Canada resettled 28,000 refugees in 2018, similar to its 2017 total. Meanwhile, the U.S. resettled 23,000, down from the previous year.
Recently arrived immigrants have markedly different education, income and other characteristics from those who have been in the U.S. for longer.
There were a record 44.4 million immigrants living in the U.S. in 2017, making up 13.6% of the nation’s population.
In 2016, 17.2% of U.S. immigrants ages 25 and older had a bachelor’s degree and another 12.8% had attained a postgraduate degree. Both shares are up since 1980.
There were a record 43.7 million immigrants living in the U.S. in 2016, making up 13.5% of the nation’s population.
More than two-thirds of special immigrant visas have gone to Afghans (48,601) since fiscal 2007. Iraqis have received 21,961 such visas.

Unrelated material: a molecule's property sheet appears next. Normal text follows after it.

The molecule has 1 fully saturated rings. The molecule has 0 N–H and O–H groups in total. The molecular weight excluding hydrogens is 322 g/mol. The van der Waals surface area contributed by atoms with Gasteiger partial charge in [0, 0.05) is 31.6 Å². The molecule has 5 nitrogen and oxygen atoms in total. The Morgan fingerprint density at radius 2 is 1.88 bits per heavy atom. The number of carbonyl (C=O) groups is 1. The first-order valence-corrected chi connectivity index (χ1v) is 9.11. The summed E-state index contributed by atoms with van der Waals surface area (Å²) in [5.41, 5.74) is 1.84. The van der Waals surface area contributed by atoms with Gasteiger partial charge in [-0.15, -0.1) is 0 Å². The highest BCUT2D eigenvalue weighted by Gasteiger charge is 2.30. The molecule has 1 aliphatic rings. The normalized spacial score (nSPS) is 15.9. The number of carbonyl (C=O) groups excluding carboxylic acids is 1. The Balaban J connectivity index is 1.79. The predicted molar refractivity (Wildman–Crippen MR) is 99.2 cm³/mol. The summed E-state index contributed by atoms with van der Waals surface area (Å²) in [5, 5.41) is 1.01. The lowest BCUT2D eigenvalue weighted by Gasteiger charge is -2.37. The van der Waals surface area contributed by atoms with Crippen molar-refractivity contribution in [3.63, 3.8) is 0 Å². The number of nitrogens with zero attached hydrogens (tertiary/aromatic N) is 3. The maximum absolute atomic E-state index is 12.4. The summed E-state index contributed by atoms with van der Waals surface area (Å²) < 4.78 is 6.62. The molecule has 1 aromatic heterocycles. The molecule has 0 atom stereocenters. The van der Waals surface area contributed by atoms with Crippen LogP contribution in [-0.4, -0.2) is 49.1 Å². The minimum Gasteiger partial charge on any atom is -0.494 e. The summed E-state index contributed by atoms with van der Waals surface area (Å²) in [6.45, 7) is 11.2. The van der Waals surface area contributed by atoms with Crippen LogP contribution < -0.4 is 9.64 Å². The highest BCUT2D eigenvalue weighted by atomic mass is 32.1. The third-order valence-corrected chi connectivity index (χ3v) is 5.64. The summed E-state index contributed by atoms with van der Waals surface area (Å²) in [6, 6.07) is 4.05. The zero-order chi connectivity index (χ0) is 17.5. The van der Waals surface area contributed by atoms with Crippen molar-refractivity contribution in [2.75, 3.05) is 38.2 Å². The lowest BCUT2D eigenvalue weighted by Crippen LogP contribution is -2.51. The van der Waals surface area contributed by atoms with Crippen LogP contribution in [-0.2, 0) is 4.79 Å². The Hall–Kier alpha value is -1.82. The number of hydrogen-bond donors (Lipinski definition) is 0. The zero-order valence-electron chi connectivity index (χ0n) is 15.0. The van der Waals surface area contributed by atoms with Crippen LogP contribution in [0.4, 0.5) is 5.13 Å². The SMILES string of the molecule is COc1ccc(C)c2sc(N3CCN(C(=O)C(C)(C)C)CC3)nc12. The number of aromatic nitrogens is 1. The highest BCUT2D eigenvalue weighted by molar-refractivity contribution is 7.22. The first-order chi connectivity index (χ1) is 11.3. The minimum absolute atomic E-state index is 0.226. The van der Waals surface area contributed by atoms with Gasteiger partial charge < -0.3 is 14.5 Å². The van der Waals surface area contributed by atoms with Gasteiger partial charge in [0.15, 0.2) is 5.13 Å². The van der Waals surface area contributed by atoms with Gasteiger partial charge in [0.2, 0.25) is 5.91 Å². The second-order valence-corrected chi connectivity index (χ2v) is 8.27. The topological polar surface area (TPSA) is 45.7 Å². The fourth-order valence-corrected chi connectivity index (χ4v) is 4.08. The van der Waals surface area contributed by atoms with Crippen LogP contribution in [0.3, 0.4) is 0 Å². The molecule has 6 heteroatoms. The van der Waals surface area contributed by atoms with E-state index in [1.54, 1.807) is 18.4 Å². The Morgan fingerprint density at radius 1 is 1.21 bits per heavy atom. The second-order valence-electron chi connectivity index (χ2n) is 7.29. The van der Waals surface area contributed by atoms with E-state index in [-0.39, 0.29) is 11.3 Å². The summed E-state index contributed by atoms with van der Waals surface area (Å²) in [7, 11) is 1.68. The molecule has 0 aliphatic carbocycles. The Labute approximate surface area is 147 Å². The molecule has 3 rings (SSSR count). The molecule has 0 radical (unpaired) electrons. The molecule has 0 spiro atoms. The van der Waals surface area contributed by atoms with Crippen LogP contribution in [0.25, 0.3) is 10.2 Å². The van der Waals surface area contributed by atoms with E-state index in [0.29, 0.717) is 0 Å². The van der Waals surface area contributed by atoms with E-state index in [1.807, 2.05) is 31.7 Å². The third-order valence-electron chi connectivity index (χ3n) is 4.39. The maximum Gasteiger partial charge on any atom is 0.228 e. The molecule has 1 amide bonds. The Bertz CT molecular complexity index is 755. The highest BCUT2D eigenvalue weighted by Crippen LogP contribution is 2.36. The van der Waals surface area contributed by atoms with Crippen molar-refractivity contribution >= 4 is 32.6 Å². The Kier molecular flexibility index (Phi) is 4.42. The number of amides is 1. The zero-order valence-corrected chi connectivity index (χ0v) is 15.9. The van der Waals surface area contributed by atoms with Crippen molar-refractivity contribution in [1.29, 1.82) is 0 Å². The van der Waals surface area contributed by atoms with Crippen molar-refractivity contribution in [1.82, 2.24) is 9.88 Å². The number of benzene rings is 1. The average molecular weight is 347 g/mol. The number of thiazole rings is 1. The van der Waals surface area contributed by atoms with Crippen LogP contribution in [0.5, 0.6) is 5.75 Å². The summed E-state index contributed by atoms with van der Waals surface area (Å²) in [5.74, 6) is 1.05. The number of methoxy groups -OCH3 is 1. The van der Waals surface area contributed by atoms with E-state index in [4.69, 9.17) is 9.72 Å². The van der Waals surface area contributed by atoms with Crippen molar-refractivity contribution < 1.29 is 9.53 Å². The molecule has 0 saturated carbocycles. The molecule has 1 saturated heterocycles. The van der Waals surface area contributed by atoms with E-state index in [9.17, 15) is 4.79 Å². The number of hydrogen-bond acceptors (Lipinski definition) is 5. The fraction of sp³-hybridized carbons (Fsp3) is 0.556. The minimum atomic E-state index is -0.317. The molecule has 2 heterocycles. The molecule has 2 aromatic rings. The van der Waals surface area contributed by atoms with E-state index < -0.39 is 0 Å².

Nearly 364,000 foreign students with F-1 visas were newly enrolled at a U.S. college or university in 2016, double the number at the outset of the Great Recession.
The resettlement of refugees in the U.S. has been fairly consistent across the country since 2002, with no state resettling a majority of them. In fiscal year 2017, no state resettled more than 10% of the 53,716 refugees the nation admitted that year.
There were a record 43.2 million immigrants living in the U.S. in 2015, making up 13.4% of the nation’s population.
The number of refugees from the six travel-restricted countries represents 32% of all refugees who have entered the U.S. since Trump took office.